According to Blogger, this is my one-thousandth post since Midwestern Microhistory opened up 23 January 2008. Not a huge deal, since those geneabloggers who started sooner and/or post oftener whizzed past this milepost a long time back.
This blog still benefits from my daughter-in-law's original layout, but its original relentless focus on the Midwest has been relieved a bit by doses of methodology. (It's true: when I started blogging I had yet to hear Tom Jones speak.) But my heart and my business remain close to Chicago, however much the occasional blizzard or drought makes me wish otherwise.
Blogging tends to be impromptu, unedited (except sometimes in remorseful afterthought), brief, occasional, sometimes disputations, and always sociable. I have argued elsewhere that its spirit predates the net. When I have to explain blogging to non-bloggers, I say that a blog is a cross between an email and a web site: a temporary communication that stays put and that folks can see later. Not sure that helps much.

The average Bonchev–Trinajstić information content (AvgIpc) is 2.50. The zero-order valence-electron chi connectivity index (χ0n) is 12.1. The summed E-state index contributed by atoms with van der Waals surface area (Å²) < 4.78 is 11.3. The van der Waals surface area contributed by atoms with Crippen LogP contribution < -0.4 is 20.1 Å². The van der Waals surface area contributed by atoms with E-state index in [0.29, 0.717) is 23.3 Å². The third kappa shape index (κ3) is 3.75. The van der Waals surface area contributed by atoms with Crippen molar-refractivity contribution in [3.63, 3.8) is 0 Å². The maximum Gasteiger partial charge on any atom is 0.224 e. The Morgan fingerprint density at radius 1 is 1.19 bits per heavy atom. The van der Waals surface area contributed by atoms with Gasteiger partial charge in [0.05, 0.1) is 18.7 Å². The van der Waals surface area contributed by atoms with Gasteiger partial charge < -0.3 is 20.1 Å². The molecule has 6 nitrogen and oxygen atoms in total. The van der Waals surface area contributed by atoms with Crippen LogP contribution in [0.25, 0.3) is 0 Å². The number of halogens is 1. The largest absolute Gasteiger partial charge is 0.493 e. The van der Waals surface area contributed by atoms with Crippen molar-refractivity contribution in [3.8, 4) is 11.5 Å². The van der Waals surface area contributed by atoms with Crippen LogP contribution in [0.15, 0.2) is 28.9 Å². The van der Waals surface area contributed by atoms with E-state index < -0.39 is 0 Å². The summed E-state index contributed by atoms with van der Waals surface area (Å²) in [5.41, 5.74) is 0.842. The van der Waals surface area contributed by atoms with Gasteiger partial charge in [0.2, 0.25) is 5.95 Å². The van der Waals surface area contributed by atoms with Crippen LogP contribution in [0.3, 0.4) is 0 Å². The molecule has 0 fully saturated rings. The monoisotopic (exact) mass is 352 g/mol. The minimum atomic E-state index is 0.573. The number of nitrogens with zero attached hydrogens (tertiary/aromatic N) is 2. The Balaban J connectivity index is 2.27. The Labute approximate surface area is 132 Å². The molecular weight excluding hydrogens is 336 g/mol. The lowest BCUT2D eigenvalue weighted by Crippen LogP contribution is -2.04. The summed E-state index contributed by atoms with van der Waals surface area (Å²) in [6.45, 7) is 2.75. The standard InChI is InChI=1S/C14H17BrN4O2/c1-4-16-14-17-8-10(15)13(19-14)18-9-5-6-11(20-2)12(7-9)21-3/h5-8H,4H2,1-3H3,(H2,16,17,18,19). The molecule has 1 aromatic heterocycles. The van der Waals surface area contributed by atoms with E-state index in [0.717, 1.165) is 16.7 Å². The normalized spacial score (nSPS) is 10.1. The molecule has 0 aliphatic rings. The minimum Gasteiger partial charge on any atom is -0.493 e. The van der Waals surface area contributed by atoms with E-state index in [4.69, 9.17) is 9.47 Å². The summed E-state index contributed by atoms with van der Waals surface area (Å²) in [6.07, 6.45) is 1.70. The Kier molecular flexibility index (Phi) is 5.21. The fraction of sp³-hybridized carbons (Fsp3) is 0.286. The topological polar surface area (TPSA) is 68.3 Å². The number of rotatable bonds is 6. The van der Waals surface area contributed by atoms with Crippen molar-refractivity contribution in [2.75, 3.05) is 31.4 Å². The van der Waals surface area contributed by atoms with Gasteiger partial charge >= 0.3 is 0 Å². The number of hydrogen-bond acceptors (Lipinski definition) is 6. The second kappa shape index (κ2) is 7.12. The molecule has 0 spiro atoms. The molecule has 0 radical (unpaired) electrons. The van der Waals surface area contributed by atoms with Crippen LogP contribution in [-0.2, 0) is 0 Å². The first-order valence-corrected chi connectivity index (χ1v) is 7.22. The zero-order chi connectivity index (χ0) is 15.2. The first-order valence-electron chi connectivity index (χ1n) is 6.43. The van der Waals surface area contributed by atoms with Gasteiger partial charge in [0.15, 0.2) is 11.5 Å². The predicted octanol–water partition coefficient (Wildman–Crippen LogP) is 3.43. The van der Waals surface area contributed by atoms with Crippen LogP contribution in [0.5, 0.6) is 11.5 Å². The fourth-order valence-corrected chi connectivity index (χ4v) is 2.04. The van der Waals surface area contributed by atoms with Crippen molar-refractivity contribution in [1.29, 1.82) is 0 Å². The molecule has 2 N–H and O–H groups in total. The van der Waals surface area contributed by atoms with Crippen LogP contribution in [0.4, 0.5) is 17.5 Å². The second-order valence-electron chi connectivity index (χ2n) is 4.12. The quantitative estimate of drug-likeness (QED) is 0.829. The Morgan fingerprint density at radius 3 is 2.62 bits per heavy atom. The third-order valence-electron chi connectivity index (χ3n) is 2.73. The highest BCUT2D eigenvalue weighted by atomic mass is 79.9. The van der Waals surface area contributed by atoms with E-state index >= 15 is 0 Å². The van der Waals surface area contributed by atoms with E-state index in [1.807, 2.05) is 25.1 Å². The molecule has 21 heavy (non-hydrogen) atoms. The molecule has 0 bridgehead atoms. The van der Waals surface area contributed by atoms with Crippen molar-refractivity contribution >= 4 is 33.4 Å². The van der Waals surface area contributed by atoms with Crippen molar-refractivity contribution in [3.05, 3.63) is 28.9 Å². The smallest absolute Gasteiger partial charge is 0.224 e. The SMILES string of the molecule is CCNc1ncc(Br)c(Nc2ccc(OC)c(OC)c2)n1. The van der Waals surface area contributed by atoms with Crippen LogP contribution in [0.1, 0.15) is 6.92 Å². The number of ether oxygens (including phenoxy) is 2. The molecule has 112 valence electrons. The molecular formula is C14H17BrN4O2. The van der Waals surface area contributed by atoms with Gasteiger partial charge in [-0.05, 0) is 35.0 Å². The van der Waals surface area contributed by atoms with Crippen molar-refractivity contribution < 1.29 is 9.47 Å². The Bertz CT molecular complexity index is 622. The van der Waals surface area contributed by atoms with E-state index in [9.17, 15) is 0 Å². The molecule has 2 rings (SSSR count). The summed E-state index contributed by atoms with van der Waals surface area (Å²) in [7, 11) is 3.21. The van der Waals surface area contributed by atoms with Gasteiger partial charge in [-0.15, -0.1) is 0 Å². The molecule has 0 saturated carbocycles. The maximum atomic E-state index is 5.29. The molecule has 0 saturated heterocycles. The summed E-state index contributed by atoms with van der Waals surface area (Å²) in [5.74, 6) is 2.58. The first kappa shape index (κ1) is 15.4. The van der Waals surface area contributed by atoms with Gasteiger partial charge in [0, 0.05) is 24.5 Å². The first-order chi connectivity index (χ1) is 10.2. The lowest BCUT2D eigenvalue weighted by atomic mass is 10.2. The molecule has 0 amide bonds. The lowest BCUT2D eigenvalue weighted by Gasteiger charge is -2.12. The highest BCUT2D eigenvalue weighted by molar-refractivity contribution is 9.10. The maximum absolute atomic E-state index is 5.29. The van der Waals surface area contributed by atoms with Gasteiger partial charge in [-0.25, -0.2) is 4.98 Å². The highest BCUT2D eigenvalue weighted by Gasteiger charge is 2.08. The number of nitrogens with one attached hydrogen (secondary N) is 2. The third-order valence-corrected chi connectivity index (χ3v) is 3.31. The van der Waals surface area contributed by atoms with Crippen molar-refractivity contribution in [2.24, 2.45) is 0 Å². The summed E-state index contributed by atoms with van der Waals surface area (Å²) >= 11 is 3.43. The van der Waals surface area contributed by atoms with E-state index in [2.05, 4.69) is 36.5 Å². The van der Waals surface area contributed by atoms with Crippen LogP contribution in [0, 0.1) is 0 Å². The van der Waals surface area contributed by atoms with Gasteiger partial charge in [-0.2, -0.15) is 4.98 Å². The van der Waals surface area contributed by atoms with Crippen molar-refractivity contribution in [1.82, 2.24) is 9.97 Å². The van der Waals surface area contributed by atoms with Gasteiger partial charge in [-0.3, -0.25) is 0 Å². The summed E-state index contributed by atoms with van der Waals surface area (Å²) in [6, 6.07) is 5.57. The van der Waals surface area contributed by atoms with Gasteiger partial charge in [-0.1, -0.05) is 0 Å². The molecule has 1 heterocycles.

In principle blogging on the internet should make us more honest. It's a web log, and that implies linking. We might want to say, for instance, that members of the other political party are morons, or that the "genealogy police" are abusing innocent hobbyists on a regular basis. If we're talking or writing for print, 20th-century style, we can just make the claim and hope no one asks for evidence. But if we're blogging, we are expected -- if not morally obligated -- to link to an example of what we're talking about. It shouldn't be that hard to do (even if our claim turns out to be false, there should be a plausible example somewhere). And if we can't find anything to link to that illustrates our point, then maybe our thesis is flawed and should be retired for the time being in favor of a post about a new record type, or some cute pictures of kittens or grandchildren.
Sometimes blogging is real writing (by which I mean not fancy but something that sticks with you), and sometimes it's the prelude to it. I think it suits genealogy well, because both enterprises rest on the firm foundation described some time ago by Robert Louis Stevenson:
The world is so full of a number of things,
I think we should all be as happy as kings.
Robert Louis Stevenson, "Happy Thought," A Child's Garden of Verses (New York: Charles Scribner's Sons, 1895), 44; digital image, The RLS Website (http://www.robert-louis-stevenson.org/ : accessed 5 September 2012). The virtual book is on Internet Archive.
Harold Henderson, "One Thousand and Counting," Midwestern Microhistory: A Genealogy Blog, posted 8 September 2012 (http://midwesternmicrohistory.blogspot.com : accessed [access date]). [Please feel free to link to the specific post if you prefer.]